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Southport Reporter®

Edition No. 100

Date:- 24 May 2003

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MIKE McCARTNEY’S LIVERPOOL LIFE
“It’s the story behind the story, of that magic era” Mike McCartney
Report with thanks to Sam Prior 

THE photographic exhibition Mike McCartney’s Liverpool Life, at the Museum of Liverpool Life, 24 May - 28 September 2003 is a celebration of the city in the 1960s. From the towering beak of a Liver Bird, to the sight of visiting legends such as Jerry Lee Lewis caught in candid moments, Mike’s black and white photographs shed a new light on some familiar subjects.

A self-styled ‘working class photographer’, Mike perfected his art through years of practice and experimentation, using books from the local library for inspiration. As he did not have access to a proper darkroom he had to wait until late at night to print his pictures, which he then hung to dry with ladies hairgrips on a string tied across his bedroom. His progress is charted in the self-portraits that he took with his first four cameras, using his reflection in the mirror.
Many of his pictures capture intimate, informal scenes of family life in Mike’s childhood home at 20 Forthlin Road. Mike himself describes the house as “…a fascinating and concentrated volume of energy and memories, some sad, lots happy. Every picture tells far more than just a story.” It was these evocative images that helped persuade the National Trust to take the unprecedented step of buying this ordinary Liverpool terraced house to preserve for the nation.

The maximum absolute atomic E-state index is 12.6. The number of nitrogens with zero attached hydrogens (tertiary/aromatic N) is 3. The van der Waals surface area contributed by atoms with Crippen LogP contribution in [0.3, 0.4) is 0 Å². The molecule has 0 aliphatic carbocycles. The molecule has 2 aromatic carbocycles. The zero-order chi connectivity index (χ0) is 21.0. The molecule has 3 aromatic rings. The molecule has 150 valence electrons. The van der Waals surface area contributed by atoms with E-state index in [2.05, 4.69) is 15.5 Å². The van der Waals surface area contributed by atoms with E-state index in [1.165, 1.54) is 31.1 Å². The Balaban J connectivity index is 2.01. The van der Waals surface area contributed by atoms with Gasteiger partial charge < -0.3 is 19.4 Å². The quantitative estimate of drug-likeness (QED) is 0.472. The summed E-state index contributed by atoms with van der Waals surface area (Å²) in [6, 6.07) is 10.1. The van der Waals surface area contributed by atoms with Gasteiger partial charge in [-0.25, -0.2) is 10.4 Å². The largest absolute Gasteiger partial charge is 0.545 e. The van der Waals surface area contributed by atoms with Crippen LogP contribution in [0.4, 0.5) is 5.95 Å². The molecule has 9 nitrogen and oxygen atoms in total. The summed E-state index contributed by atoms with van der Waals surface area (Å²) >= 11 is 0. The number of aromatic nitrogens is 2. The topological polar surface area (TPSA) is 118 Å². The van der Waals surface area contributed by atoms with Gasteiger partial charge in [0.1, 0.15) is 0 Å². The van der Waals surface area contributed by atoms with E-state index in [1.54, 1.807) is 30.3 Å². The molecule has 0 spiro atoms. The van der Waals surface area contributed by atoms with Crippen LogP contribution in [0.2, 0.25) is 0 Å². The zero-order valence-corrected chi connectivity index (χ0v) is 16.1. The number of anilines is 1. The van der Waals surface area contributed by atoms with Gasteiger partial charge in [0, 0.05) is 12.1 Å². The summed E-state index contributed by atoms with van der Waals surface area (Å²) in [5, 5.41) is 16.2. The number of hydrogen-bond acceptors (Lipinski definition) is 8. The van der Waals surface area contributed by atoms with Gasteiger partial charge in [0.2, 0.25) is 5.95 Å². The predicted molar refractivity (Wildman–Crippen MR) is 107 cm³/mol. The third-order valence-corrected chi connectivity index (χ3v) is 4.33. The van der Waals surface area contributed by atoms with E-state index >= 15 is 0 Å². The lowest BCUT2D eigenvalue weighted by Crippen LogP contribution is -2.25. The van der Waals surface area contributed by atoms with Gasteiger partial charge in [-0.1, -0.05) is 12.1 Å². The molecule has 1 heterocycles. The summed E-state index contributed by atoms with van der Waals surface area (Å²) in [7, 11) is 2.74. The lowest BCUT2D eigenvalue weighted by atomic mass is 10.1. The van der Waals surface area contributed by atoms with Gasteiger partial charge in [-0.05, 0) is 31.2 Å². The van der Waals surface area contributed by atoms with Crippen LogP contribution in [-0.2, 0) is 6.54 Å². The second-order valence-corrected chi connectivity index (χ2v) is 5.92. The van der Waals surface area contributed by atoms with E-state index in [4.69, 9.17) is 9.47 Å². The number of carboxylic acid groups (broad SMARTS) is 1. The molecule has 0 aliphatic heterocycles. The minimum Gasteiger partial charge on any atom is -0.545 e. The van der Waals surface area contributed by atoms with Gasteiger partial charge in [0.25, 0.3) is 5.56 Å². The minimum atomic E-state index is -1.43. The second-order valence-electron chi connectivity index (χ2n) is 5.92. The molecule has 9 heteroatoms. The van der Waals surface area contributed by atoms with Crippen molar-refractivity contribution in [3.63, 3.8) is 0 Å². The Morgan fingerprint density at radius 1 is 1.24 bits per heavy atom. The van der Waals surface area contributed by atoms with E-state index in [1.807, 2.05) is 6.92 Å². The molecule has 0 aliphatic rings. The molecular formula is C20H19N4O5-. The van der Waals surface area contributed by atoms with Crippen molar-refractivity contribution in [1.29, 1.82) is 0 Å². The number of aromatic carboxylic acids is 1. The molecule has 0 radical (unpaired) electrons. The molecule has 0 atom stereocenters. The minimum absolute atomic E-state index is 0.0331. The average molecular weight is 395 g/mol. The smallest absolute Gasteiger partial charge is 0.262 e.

Just as at home in front of the camera as behind it, Mike found fame as one of the ‘Liver wacker wits’ in Scaffold, a group that started as a humorous satirical act but went on to storm the pop world with the hits Thank U Very Much, Lily the Pink and Liverpool Lou. He has brought the same unique vision and wit to his photographs, which cast an affectionate eye over his home town.

Throughout his extraordinary career Mike has also had unrivalled access to some of the greatest rock ‘n’ roll stars who played at famous local venues such as the Tower Ballroom in New Brighton and Liverpool’s Cavern Club. The flash gun he used when photographing these acts on stage earned him the nickname ‘Flash Harry’ from Brian Epstein. His photographs show every aspect of the rock star lifestyle, from the adrenaline of Little Richard on stage, to a considerably more relaxed Graham Nash, of Crosby, Stills & Nash, snoozing on a train. In addition to other major rock names, including the Shadows, Billy J Kramer, Jeff Beck, the Hollies and, of course, Scaffold, the exhibition features stars from many other walks of life, from Dr Jonathan Miller visiting Liverpool with the famous war photographer Don McCullin, to a 16 year old Lewis Collins of The Professionals.

Following a successful show at the Museum of Alberta, Canada, this exhibition is now coming to Liverpool for the first time before going on to the Smithsonian Institute in Washington. To mark this occasion Mike has personally re-written the captions to go with the photographs, with plenty of amusing anecdotes about the people and places featured in them who all mean so much to him. 

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